Just like Clean Beauty, Sustainable Beauty is a vague label that brands use in marketing. The standards are broad and wide, and the Food and Drug Administration (FDA) states that cosmetics do not legally need to be FDA-approved to go to market. It is only if a product’s safety is questioned does the FDA intervene. This is why the certifications, like RSPO, Fair Trade, Leaping Bunny, and Organic are important and helpful identifiers when choosing skincare products. 


A brand can legally put “cruelty-free” on their packaging if they truly are cruelty-free, but if they have parent companies that sell in mainland China, they are not allowed to put the Leaping Bunny certification. This is because China law states that certain cosmetic products must be tested on animals before they can be sold on the China market.


B-Corp certification is the highest ranking in sustainable and ethical practices that a brand can have. B-Corp brands must pass the tests in areas such as workers, customers, community, and the environment, which work off the UN’s Sustainable Development Goals (SDGs).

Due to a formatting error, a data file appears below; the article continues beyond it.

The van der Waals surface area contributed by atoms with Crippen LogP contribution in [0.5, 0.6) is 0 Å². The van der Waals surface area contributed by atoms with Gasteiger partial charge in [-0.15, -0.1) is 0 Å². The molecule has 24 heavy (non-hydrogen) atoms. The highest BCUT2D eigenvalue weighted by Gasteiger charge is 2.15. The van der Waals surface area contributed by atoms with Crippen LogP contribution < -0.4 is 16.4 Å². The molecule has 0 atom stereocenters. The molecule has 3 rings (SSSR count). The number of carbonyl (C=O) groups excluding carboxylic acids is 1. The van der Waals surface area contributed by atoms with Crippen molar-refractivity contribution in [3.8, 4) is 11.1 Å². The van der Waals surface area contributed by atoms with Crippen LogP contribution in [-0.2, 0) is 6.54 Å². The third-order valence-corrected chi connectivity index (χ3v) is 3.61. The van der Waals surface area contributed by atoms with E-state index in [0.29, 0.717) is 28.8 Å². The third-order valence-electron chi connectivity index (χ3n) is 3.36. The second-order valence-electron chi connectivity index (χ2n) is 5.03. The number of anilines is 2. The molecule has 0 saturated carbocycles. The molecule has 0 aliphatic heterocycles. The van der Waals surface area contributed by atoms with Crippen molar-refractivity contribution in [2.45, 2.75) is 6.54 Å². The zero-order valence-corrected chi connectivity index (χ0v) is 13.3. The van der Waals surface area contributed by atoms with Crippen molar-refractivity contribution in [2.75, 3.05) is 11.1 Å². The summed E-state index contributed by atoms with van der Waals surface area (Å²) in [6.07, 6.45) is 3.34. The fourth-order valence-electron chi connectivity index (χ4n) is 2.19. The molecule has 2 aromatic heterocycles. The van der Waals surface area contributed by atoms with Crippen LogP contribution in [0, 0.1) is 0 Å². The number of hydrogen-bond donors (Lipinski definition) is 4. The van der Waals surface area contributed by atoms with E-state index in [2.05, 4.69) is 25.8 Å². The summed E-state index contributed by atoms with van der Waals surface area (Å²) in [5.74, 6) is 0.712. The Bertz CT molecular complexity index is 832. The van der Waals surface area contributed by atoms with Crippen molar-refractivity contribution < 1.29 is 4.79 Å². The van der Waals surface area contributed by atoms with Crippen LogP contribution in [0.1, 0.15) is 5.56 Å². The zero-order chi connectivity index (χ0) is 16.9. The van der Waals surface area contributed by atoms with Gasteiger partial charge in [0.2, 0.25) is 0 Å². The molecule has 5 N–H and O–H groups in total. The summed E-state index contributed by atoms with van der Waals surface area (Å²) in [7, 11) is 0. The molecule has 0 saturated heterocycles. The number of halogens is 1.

Other Sustainable Words


As mentioned earlier, we are facing a global water shortage. So many brands are opting for waterless beauty products. Conventionally, most cosmetic or skincare products contain water, usually as the top ingredient. But waterless beauty means that water is not in the formulation. It can also mean that water was not used in production or manufacturing. 


Again, the gray area here is that water sometimes still needs to be used in order for the product to work, such as the Catharsis Face Mask. It comes in powder form, and the customer just adds water to create a creamy mask. Water also still needs to be used to create the packaging that the products come in, and even the logistics of getting the product from warehouse to consumer would use water somewhere along the way. 


Some loopholes also allow brands to label water as another ingredient when it is formulated in different ways. Look out for words like “extract”, “proprietary blend”, or “hydrosols”. So a waterless product is never truly waterless.